COMPUTING

The 11 most powerful supercomputers in the world

These aren't your ordinary PCs. Capable of computing thousands of teraflops a second, these supercomputers are used to do things like simulate nuclear reaction or solve complex physics problems.

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1. Titan (Cray, Inc., 17590.0 TFlops/s) at Oak Ridge National Laboratory in Oak Ridge, TN
Oak Ridge National Laboratory/NVIDIA Corporation

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2. Sequoia (IBM, 16324.8 TFlops/s) at Lawrence Livermore National Laboratory in Livermore, CA
Lawrence Livermore National Laboratory

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3. K Computer (Fujitsu, 10510.0 TFlops/s) at RIKEN Advanced Institute for Computational Science in Kobe, Japan
Fujitsu

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4. Mira (IBM, 8162.4) at Argonne National Laboratory in Argonne, IL
Argonne National Laboratory/IBM

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5. JUQUEEN (IBM, 4141.2 TFlop/s) at Jülich Research Center in Jülich, Germany
FZ Jülich

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6. SuperMUC (IBM, 2897.0 TFlops/s) at Leibniz Supercomputing Center in Garching, Germany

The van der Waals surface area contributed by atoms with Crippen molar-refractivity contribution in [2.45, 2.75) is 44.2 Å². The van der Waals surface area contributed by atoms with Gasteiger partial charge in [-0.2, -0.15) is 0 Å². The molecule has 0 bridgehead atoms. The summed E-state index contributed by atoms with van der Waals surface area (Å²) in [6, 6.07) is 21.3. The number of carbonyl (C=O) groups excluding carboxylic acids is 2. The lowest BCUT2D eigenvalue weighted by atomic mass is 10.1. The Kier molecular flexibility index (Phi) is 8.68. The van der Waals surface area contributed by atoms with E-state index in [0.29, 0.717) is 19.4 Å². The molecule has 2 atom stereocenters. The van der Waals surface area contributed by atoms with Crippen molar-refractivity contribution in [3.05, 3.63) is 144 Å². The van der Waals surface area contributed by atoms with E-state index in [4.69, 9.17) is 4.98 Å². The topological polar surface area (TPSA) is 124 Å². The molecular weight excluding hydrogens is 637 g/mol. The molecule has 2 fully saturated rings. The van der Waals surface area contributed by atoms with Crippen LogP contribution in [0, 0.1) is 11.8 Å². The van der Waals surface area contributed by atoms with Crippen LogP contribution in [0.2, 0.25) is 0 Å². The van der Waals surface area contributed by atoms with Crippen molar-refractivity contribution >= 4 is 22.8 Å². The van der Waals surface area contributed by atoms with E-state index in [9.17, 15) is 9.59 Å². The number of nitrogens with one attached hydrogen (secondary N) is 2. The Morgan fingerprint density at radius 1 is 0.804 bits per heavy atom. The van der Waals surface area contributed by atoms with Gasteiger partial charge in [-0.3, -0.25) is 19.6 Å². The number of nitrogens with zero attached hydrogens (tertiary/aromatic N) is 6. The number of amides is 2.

Leibniz Rechenzentrum

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7. Stampede (Dell, 2660.3 TFlops/s) at Texas Advanced Computing Center in Austin, TX
Texas Advanced Computing Center/Univ. of Texas

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8. Tianhe-1A (NUDT, 2566.0 TFlop/s) at National Supercomputing Center in Tianjin, China
National Supercomputing Center

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9. Fermi (IBM, 1725.5 TFlop/s) at CINECA in Bologna, Italy
IBM/CINECA

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10. DARPA Trial Subset (IBM, 1515.0 TFlops/s) at IBM Development Engineering in the U.S.
DARPA

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11. Curie (Bull SA, 1359.0 TFlop/s) at CEA in Bruyeres-le-Chatel, France
CEA/Bull

The 11 most powerful supercomputers in the world

These aren't your ordinary PCs. Capable of computing thousands of teraflops a second, these supercomputers are used to do things like simulate nuclear reaction or solve complex physics problems.

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